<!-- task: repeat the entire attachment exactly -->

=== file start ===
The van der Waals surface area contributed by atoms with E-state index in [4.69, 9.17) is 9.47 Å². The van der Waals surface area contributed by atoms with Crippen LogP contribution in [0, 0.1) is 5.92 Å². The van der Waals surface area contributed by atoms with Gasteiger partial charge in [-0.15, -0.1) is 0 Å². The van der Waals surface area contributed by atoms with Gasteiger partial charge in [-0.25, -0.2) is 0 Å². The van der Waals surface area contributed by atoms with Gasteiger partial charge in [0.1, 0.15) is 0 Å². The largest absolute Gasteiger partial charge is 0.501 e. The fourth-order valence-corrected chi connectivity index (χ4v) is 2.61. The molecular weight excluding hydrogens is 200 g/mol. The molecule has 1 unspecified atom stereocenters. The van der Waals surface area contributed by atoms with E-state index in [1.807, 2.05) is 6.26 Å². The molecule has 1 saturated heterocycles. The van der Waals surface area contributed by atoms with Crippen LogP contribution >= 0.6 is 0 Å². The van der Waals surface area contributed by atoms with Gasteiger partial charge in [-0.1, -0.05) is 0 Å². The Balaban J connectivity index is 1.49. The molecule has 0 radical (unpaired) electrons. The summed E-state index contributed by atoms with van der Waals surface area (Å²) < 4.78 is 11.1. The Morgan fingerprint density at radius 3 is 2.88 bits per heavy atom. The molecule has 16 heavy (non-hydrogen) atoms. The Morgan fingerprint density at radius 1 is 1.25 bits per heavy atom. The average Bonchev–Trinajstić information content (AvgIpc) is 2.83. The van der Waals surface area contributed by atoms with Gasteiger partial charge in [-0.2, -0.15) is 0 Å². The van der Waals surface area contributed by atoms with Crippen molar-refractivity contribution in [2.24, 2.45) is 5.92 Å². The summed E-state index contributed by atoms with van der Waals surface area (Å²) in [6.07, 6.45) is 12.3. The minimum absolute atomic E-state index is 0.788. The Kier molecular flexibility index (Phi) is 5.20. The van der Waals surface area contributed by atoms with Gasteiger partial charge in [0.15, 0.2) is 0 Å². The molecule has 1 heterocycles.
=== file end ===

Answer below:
The van der Waals surface area contributed by atoms with E-state index in [4.69, 9.17) is 9.47 Å². The van der Waals surface area contributed by atoms with Crippen LogP contribution in [0, 0.1) is 5.92 Å². The van der Waals surface area contributed by atoms with Gasteiger partial charge in [-0.15, -0.1) is 0 Å². The van der Waals surface area contributed by atoms with Gasteiger partial charge in [-0.25, -0.2) is 0 Å². The van der Waals surface area contributed by atoms with Gasteiger partial charge in [0.1, 0.15) is 0 Å². The largest absolute Gasteiger partial charge is 0.501 e. The fourth-order valence-corrected chi connectivity index (χ4v) is 2.61. The molecular weight excluding hydrogens is 200 g/mol. The molecule has 1 unspecified atom stereocenters. The van der Waals surface area contributed by atoms with E-state index in [1.807, 2.05) is 6.26 Å². The molecule has 1 saturated heterocycles. The van der Waals surface area contributed by atoms with Crippen LogP contribution >= 0.6 is 0 Å². The van der Waals surface area contributed by atoms with Gasteiger partial charge in [-0.1, -0.05) is 0 Å². The Balaban J connectivity index is 1.49. The molecule has 0 radical (unpaired) electrons. The summed E-state index contributed by atoms with van der Waals surface area (Å²) < 4.78 is 11.1. The Morgan fingerprint density at radius 3 is 2.88 bits per heavy atom. The molecule has 16 heavy (non-hydrogen) atoms. The Morgan fingerprint density at radius 1 is 1.25 bits per heavy atom. The average Bonchev–Trinajstić information content (AvgIpc) is 2.83. The van der Waals surface area contributed by atoms with Gasteiger partial charge in [-0.2, -0.15) is 0 Å². The van der Waals surface area contributed by atoms with Crippen molar-refractivity contribution in [2.24, 2.45) is 5.92 Å². The summed E-state index contributed by atoms with van der Waals surface area (Å²) in [6.07, 6.45) is 12.3. The minimum absolute atomic E-state index is 0.788. The Kier molecular flexibility index (Phi) is 5.20. The van der Waals surface area contributed by atoms with Gasteiger partial charge in [0.15, 0.2) is 0 Å². The molecule has 1 heterocycles.